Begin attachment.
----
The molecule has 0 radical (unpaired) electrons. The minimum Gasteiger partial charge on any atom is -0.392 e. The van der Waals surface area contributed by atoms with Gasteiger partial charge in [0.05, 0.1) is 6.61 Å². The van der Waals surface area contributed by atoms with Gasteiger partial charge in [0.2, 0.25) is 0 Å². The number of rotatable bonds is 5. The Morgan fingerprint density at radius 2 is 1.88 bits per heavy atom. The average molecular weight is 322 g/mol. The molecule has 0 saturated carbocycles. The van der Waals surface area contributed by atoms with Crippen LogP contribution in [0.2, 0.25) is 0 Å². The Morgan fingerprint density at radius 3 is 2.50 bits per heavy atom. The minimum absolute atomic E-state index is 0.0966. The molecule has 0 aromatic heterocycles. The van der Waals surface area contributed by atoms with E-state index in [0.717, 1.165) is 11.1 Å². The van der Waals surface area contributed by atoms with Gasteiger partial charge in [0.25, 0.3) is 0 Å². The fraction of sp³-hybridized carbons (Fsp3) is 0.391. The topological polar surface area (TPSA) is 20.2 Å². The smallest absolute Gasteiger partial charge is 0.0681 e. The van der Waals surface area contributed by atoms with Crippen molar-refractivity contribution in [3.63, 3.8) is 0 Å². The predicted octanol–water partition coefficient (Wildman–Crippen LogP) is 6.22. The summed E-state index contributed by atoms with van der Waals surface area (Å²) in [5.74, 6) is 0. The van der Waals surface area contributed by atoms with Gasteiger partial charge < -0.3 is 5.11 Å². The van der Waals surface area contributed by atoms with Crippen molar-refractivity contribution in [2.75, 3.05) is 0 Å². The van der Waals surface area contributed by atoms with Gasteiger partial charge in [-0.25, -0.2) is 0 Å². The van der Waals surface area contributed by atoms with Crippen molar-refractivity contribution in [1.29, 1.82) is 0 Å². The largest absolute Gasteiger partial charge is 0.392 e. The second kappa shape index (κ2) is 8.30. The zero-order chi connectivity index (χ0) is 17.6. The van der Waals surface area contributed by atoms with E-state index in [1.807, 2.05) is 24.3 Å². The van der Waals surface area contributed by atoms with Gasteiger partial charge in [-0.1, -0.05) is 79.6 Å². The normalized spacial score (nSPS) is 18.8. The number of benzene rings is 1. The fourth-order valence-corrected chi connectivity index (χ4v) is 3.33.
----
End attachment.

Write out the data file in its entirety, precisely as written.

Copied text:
The molecule has 0 radical (unpaired) electrons. The minimum Gasteiger partial charge on any atom is -0.392 e. The van der Waals surface area contributed by atoms with Gasteiger partial charge in [0.05, 0.1) is 6.61 Å². The van der Waals surface area contributed by atoms with Gasteiger partial charge in [0.2, 0.25) is 0 Å². The number of rotatable bonds is 5. The Morgan fingerprint density at radius 2 is 1.88 bits per heavy atom. The average molecular weight is 322 g/mol. The molecule has 0 saturated carbocycles. The van der Waals surface area contributed by atoms with Crippen LogP contribution in [0.2, 0.25) is 0 Å². The Morgan fingerprint density at radius 3 is 2.50 bits per heavy atom. The minimum absolute atomic E-state index is 0.0966. The molecule has 0 aromatic heterocycles. The van der Waals surface area contributed by atoms with E-state index in [0.717, 1.165) is 11.1 Å². The van der Waals surface area contributed by atoms with Gasteiger partial charge in [0.25, 0.3) is 0 Å². The fraction of sp³-hybridized carbons (Fsp3) is 0.391. The topological polar surface area (TPSA) is 20.2 Å². The smallest absolute Gasteiger partial charge is 0.0681 e. The van der Waals surface area contributed by atoms with Crippen molar-refractivity contribution in [3.63, 3.8) is 0 Å². The predicted octanol–water partition coefficient (Wildman–Crippen LogP) is 6.22. The summed E-state index contributed by atoms with van der Waals surface area (Å²) in [5.74, 6) is 0. The van der Waals surface area contributed by atoms with Gasteiger partial charge < -0.3 is 5.11 Å². The van der Waals surface area contributed by atoms with Crippen molar-refractivity contribution in [2.75, 3.05) is 0 Å². The van der Waals surface area contributed by atoms with Gasteiger partial charge in [-0.25, -0.2) is 0 Å². The van der Waals surface area contributed by atoms with Crippen molar-refractivity contribution in [1.29, 1.82) is 0 Å². The largest absolute Gasteiger partial charge is 0.392 e. The second kappa shape index (κ2) is 8.30. The zero-order chi connectivity index (χ0) is 17.6. The van der Waals surface area contributed by atoms with E-state index in [1.807, 2.05) is 24.3 Å². The van der Waals surface area contributed by atoms with Gasteiger partial charge in [-0.1, -0.05) is 79.6 Å². The normalized spacial score (nSPS) is 18.8. The number of benzene rings is 1. The fourth-order valence-corrected chi connectivity index (χ4v) is 3.33.